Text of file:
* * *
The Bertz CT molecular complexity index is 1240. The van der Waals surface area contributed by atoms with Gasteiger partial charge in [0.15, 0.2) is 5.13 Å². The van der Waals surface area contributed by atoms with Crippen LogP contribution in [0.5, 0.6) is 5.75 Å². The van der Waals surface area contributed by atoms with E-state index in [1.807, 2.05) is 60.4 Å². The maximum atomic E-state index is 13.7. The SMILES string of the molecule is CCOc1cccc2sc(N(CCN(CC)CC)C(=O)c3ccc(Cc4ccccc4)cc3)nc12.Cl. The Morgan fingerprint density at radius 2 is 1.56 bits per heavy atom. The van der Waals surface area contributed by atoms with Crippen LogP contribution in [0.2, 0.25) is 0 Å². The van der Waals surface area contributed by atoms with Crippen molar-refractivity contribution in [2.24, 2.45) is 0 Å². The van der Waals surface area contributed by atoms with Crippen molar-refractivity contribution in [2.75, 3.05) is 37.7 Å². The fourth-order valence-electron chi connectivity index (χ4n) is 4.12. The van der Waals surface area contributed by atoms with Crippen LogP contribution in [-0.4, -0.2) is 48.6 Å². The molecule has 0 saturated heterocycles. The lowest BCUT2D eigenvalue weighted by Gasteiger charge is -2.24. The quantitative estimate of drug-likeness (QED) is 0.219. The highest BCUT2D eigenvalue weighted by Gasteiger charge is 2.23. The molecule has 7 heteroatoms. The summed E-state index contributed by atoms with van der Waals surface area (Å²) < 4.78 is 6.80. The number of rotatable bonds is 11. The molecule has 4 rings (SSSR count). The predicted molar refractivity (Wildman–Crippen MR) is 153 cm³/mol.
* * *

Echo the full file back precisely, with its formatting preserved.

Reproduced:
The Bertz CT molecular complexity index is 1240. The van der Waals surface area contributed by atoms with Gasteiger partial charge in [0.15, 0.2) is 5.13 Å². The van der Waals surface area contributed by atoms with Crippen LogP contribution in [0.5, 0.6) is 5.75 Å². The van der Waals surface area contributed by atoms with E-state index in [1.807, 2.05) is 60.4 Å². The maximum atomic E-state index is 13.7. The SMILES string of the molecule is CCOc1cccc2sc(N(CCN(CC)CC)C(=O)c3ccc(Cc4ccccc4)cc3)nc12.Cl. The Morgan fingerprint density at radius 2 is 1.56 bits per heavy atom. The van der Waals surface area contributed by atoms with Crippen LogP contribution in [0.2, 0.25) is 0 Å². The van der Waals surface area contributed by atoms with Crippen molar-refractivity contribution in [2.24, 2.45) is 0 Å². The van der Waals surface area contributed by atoms with Crippen molar-refractivity contribution in [2.75, 3.05) is 37.7 Å². The fourth-order valence-electron chi connectivity index (χ4n) is 4.12. The van der Waals surface area contributed by atoms with Crippen LogP contribution in [-0.4, -0.2) is 48.6 Å². The molecule has 0 saturated heterocycles. The lowest BCUT2D eigenvalue weighted by Gasteiger charge is -2.24. The quantitative estimate of drug-likeness (QED) is 0.219. The highest BCUT2D eigenvalue weighted by Gasteiger charge is 2.23. The molecule has 7 heteroatoms. The summed E-state index contributed by atoms with van der Waals surface area (Å²) < 4.78 is 6.80. The number of rotatable bonds is 11. The molecule has 4 rings (SSSR count). The predicted molar refractivity (Wildman–Crippen MR) is 153 cm³/mol.